“Decolonising Science Reading List”

“As a physicist, I was taught that physics began with the Greeks and later Europeans inherited their ideas and expanded on them. In this narrative, people of African descent and others are now relative newcomers to science, and questions of inclusion and diversity in science are related back to “bringing science to underrepresented minority and people of color communities.”
The problem with this narrative is that it isn’t true. For example, many of those “Greeks” were actually Egyptians and Mesopotamians under Greek rule. So, even though for the last 500 years or so science has largely been developed by Europeans, the roots of its methodology and epistemology are not European. Science, as scientists understand it, is not fundamentally European in origin. This complicates both racist narratives about people of color and innovation as well as discourse around whether science is fundamentally wedded to Euro-American operating principles of colonialism, imperialism and domination for the purpose of resource extraction…
There is a lot that has been hidden from mainstream narratives about the history of astronomy, including 20th century history. Where has the colonial legacy of astronomy taken us? From Europe to Haiti to now Hawai’i. Hawai’i is the flash point for this conversation now, even though the story goes beyond Hawai’i. If we are going to understand the context of what is happening in Hawai’i with the Thirty Meter Telescope, we must understand that Hawai’i is not the first or only place where astronomers used and benefited from colonialism.”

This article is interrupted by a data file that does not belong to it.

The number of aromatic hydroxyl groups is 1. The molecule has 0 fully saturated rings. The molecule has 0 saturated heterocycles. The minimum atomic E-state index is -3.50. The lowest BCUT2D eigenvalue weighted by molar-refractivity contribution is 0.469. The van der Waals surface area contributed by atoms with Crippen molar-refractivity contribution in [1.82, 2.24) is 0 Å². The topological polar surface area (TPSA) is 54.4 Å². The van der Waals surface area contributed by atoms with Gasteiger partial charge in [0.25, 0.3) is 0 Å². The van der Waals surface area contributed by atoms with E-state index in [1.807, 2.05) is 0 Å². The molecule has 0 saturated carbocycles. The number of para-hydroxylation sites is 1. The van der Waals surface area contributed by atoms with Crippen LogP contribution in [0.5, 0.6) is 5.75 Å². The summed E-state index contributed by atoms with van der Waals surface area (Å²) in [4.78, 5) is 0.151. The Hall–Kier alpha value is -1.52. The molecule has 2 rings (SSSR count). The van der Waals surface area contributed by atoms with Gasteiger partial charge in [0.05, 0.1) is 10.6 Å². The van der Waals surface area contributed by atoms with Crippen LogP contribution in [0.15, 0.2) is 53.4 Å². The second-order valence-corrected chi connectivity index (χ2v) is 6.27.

There is this sense that science is a practice, and a historically-new practice that was invented by European men (who were later understood to be white) during the renaissance. And that, therefore, the way to ‘be a scientist’ is to be as similar to these men as possible. Even now that people who aren’t white men are allowed to be scientists, we are all subtly encouraged to be like our mythical understandings of those white men.

Wouldn’t it be wonderful and radical to recognize another way of being scientists?

Related: A really wonderful essay by a Hawaiiain physicist on the history of the controversy around the Thirty Meter Telescope, and his complex feelings

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